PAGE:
The last book published during Kafka's lifetime, A Hunger Artist (1924) explores many of the themes that were close to him: spiritual poverty, asceticism, futility, and the alienation of the modern artist. He edited the manuscript just before his death, and these four stories are some of his best known and most powerful work, marking his maturity as a writer. In addition to "First Sorrow," "A Little Woman," and "Josephine, the Singer," is the title story, "A Hunger Artist," which has been called by the critic Heinz Politzer "a perfection, a fatal fulfillment that expresses Kafka's desire for permanence." The three volumes Twisted Spoon has published: Contemplation, A Country Doctor, and A Hunger Artist represent the collections of stories that Kafka had published during his lifetime. Though each volume has its own distinctive character, they have most often appeared in English in collected editions. They are presented here as separate editions, in new translations, each with its own illustrator from the Prague community.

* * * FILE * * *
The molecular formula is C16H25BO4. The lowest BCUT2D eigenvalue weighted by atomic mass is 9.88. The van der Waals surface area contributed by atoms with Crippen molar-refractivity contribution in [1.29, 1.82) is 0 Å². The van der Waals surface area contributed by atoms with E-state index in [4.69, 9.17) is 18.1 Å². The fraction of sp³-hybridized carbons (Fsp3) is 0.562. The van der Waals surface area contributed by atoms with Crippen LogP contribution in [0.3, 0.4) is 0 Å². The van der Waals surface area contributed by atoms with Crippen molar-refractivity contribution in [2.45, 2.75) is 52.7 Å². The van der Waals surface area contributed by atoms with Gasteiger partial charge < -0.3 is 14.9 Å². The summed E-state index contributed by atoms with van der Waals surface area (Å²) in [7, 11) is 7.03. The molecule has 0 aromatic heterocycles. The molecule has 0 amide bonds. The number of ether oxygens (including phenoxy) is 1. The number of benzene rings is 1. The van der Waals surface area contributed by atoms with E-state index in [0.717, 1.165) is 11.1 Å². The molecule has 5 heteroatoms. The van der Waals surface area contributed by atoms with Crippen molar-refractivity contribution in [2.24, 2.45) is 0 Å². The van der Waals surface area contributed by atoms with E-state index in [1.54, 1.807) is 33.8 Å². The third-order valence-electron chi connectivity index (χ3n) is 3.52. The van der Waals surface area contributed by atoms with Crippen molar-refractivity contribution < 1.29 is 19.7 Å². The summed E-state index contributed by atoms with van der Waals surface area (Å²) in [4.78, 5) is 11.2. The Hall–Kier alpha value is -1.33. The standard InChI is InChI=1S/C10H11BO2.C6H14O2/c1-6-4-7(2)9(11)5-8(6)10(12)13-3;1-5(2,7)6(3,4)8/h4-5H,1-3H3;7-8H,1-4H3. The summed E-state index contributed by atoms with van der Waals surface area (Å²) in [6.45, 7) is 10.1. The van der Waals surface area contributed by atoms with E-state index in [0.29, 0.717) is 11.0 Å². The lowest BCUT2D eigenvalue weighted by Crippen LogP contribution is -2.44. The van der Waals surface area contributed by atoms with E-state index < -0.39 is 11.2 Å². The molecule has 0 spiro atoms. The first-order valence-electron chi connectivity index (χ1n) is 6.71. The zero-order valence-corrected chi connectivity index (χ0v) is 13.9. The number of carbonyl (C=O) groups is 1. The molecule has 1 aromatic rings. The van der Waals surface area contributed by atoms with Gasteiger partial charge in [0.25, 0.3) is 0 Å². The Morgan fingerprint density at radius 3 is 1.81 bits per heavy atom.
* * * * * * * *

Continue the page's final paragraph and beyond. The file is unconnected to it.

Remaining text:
"Kafka's sirens are silent. Perhaps for Kafka music and singing are an expression or at least a token of escape, a token of hope which comes to us from that intermediate world - at once unfinished and commonplace, comforting and silly - in which the assistants are at home. Kafka is like the lad who set out to learn what fear was. He has got into Potemkin's palace and finally, in the depths of its cellar, has encountered Josephine, the singing mouse ..." -- Walter Benjamin